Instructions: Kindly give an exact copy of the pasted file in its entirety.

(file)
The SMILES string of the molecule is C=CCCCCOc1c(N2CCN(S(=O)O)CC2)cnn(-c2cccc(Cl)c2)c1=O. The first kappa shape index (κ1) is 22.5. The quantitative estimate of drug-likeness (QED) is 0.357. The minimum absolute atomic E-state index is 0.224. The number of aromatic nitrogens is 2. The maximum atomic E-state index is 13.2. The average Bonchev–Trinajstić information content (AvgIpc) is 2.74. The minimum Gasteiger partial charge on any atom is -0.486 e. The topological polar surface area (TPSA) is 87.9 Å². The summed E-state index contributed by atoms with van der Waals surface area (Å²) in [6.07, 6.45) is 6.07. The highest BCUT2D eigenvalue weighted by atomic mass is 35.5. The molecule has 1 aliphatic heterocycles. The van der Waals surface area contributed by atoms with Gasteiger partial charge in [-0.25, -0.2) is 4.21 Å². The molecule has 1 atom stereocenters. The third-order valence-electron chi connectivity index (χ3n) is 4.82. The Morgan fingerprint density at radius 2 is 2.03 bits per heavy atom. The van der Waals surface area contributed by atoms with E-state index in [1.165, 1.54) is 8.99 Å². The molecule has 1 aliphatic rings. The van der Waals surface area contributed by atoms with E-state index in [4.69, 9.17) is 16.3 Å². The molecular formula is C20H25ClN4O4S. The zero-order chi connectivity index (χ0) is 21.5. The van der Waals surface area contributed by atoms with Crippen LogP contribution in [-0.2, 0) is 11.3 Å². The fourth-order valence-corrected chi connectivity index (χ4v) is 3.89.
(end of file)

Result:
The SMILES string of the molecule is C=CCCCCOc1c(N2CCN(S(=O)O)CC2)cnn(-c2cccc(Cl)c2)c1=O. The first kappa shape index (κ1) is 22.5. The quantitative estimate of drug-likeness (QED) is 0.357. The minimum absolute atomic E-state index is 0.224. The number of aromatic nitrogens is 2. The maximum atomic E-state index is 13.2. The average Bonchev–Trinajstić information content (AvgIpc) is 2.74. The minimum Gasteiger partial charge on any atom is -0.486 e. The topological polar surface area (TPSA) is 87.9 Å². The summed E-state index contributed by atoms with van der Waals surface area (Å²) in [6.07, 6.45) is 6.07. The highest BCUT2D eigenvalue weighted by atomic mass is 35.5. The molecule has 1 aliphatic heterocycles. The van der Waals surface area contributed by atoms with Gasteiger partial charge in [-0.25, -0.2) is 4.21 Å². The molecule has 1 atom stereocenters. The third-order valence-electron chi connectivity index (χ3n) is 4.82. The Morgan fingerprint density at radius 2 is 2.03 bits per heavy atom. The van der Waals surface area contributed by atoms with E-state index in [1.165, 1.54) is 8.99 Å². The molecule has 1 aliphatic rings. The van der Waals surface area contributed by atoms with E-state index in [4.69, 9.17) is 16.3 Å². The molecular formula is C20H25ClN4O4S. The zero-order chi connectivity index (χ0) is 21.5. The van der Waals surface area contributed by atoms with Crippen LogP contribution in [-0.2, 0) is 11.3 Å². The fourth-order valence-corrected chi connectivity index (χ4v) is 3.89.